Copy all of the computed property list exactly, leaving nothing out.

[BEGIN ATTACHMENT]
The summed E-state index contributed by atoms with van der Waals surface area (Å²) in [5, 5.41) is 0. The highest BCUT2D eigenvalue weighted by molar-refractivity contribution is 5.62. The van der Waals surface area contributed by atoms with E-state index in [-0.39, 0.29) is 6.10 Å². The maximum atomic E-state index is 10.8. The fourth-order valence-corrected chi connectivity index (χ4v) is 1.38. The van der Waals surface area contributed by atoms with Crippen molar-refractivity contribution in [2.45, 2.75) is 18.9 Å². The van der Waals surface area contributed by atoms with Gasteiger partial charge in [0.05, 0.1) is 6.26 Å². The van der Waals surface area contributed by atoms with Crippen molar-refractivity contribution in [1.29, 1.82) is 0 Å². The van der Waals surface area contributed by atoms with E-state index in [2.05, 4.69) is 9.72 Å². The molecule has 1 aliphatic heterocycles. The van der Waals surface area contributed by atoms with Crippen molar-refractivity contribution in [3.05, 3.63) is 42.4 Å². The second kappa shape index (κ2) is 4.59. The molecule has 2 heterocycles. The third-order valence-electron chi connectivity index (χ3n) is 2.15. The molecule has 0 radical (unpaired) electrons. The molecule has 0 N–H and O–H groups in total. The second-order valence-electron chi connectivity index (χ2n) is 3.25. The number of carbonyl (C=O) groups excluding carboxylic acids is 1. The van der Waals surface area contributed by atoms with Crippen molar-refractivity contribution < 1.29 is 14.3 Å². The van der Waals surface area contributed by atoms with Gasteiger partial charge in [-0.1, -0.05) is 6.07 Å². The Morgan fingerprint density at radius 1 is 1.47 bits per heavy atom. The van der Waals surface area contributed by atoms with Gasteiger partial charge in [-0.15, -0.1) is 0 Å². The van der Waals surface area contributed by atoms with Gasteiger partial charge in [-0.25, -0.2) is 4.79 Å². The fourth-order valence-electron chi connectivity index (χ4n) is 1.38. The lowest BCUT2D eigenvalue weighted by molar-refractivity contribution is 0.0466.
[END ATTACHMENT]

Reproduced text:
The summed E-state index contributed by atoms with van der Waals surface area (Å²) in [5, 5.41) is 0. The highest BCUT2D eigenvalue weighted by molar-refractivity contribution is 5.62. The van der Waals surface area contributed by atoms with E-state index in [-0.39, 0.29) is 6.10 Å². The maximum atomic E-state index is 10.8. The fourth-order valence-corrected chi connectivity index (χ4v) is 1.38. The van der Waals surface area contributed by atoms with Crippen molar-refractivity contribution in [2.45, 2.75) is 18.9 Å². The van der Waals surface area contributed by atoms with Gasteiger partial charge in [0.05, 0.1) is 6.26 Å². The van der Waals surface area contributed by atoms with Crippen molar-refractivity contribution in [1.29, 1.82) is 0 Å². The van der Waals surface area contributed by atoms with E-state index in [2.05, 4.69) is 9.72 Å². The molecule has 1 aliphatic heterocycles. The van der Waals surface area contributed by atoms with Crippen molar-refractivity contribution in [3.05, 3.63) is 42.4 Å². The second kappa shape index (κ2) is 4.59. The molecule has 2 heterocycles. The third-order valence-electron chi connectivity index (χ3n) is 2.15. The molecule has 0 radical (unpaired) electrons. The molecule has 0 N–H and O–H groups in total. The second-order valence-electron chi connectivity index (χ2n) is 3.25. The number of carbonyl (C=O) groups excluding carboxylic acids is 1. The van der Waals surface area contributed by atoms with Crippen molar-refractivity contribution < 1.29 is 14.3 Å². The van der Waals surface area contributed by atoms with Gasteiger partial charge in [-0.1, -0.05) is 6.07 Å². The Morgan fingerprint density at radius 1 is 1.47 bits per heavy atom. The van der Waals surface area contributed by atoms with Gasteiger partial charge in [-0.15, -0.1) is 0 Å². The van der Waals surface area contributed by atoms with Gasteiger partial charge in [-0.25, -0.2) is 4.79 Å². The fourth-order valence-electron chi connectivity index (χ4n) is 1.38. The lowest BCUT2D eigenvalue weighted by molar-refractivity contribution is 0.0466.